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I am looking to create a set of fields on my webpage identical to what eBay uses on their category selection page when you are selling something. For my purposes I am doing motorcycles, power sports, parts & accessories. So for example I would like to have three very broad categories:

Motorcycles
Powersports
Parts & Accessories

If a user selects Motorcycles it will then ask Brand:

Yamaha
Honda
Kawasaki
Harley-Davidson

Upon selecting a Brand it will then ask for model for that specific brand, so for Yamaha:

YZ
YZF
YFZ
WR
PW

So

Motorcycles -> Brand -> Model

Now if I wanted to add something to parts and accessories it would be something like

Parts & Accessories -> Brand -> Model -> Type of part -> Sub type of part

Same for Powersports:

Powersports -> ATV -> Brand -> Model

I have tried a structure like this

Main Categories(categories):

+-------+---------------------+-----------------------+
| CatID | Category            | CatDBTable            |
+-------+---------------------+-----------------------+
|     1 | Motorcycles         | motorcycle_brands     |
|     3 | Parts & Accessories | part_acc_categories   |
|     2 | Powersports         | powersport_categories |
+-------+---------------------+-----------------------+

Motorcycles(motorycle_brands):

+-------+-------+-------------------------+
| CatID | SubID | SubName                 |
+-------+-------+-------------------------+
|     1 |     1 | American Classic Motors |
|     1 |     2 | American Ironhorse      |
|     1 |     3 | Aprilia                 |
|     1 |     4 | Benelli                 |
|     1 |     5 | Big Dog                 |
+-------+-------+-------------------------+

Motorcycles Model(motorcycle_models):

+---------+--------------+------------+
| ModelID | BrandID      | BrandModel |
+---------+--------------+------------+
|       1 | Custom Built | Bobber     |
|       2 | Custom Built | Chopper    |
|       3 | Custom Built | Pro Street |
|       4 | Custom Built | Other      |
|       5 | BMW          | F-Series   |
+---------+--------------+------------+

Now, this is really simple to maintain keeping everything in separate tables but a nightmare for me to figure out how to query it properly. I have posted this question on another site and a user suggested using one large table which I think is a terrible suggestion but then again I am not a DB admin. I am hoping some of the experts here that do this on a daily basis can help me come up with a structure that is easy to query and maintain at the same time. I hope all of this makes sense. I have search around but can not find anything on doing several nested sub categories only a main category and a sub category.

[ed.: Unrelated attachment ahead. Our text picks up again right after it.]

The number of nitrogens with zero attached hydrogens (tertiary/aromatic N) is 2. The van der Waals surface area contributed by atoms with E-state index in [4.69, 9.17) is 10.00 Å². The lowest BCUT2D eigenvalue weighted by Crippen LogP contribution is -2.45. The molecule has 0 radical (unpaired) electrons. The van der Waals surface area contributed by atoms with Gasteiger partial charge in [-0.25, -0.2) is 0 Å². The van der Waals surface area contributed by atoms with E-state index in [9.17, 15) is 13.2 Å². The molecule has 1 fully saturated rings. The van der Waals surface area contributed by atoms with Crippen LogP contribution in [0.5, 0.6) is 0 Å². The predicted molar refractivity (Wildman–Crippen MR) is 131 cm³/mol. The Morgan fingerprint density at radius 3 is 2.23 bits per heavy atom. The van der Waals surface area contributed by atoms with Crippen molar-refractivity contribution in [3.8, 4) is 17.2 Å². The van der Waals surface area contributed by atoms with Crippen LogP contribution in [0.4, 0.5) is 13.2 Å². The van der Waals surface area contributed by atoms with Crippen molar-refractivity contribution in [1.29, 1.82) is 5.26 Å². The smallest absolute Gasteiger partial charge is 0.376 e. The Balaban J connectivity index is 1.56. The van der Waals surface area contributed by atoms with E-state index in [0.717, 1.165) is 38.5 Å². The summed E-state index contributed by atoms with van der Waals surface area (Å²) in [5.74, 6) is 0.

• Don't mix data and metadata -- i.e. don't put what should be data into table or colum names. – Colin 't Hart Jun 20 '15 at 18:09
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I would generalize the design, I.e. instead of a motorcycle_brand table, You would want a category_brand table, and instead of a motorcycle_model table, you would have a category_brand_model table with an fk on the category_brand pk. This allows for several advantages:

  1. Adding new product categories in the future requires only adding records, not the addition of new tables.

  2. If formalizes the relationship hierarchy of category-brand-model instead of relying on shaky and maintenance-intensive query design to do so.

  3. The queries would be very, very simple to write.

To do this, you would combine each of the three category brand tables you have now and create a new table categoy_brand with an fk on catid.

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I think that this can be easily done by using just a single table. This table would require three columns i.e. category_id, category_name and parent_category_id.

In this case, you will need to use a self join while querying the database. Querying the database would be very easy with this approach as well. But there is a con to this approach which is that it will be a little performance heavy. The approach suggested by Thomas Cleberg however, is better if you are preferring performance in this case.

In case you want to implement the one table approach, you will have to properly index your table to maximize performance while querying.

Both the approaches have their pros and cons and you must select the approach that best fits your application's performance requirements.

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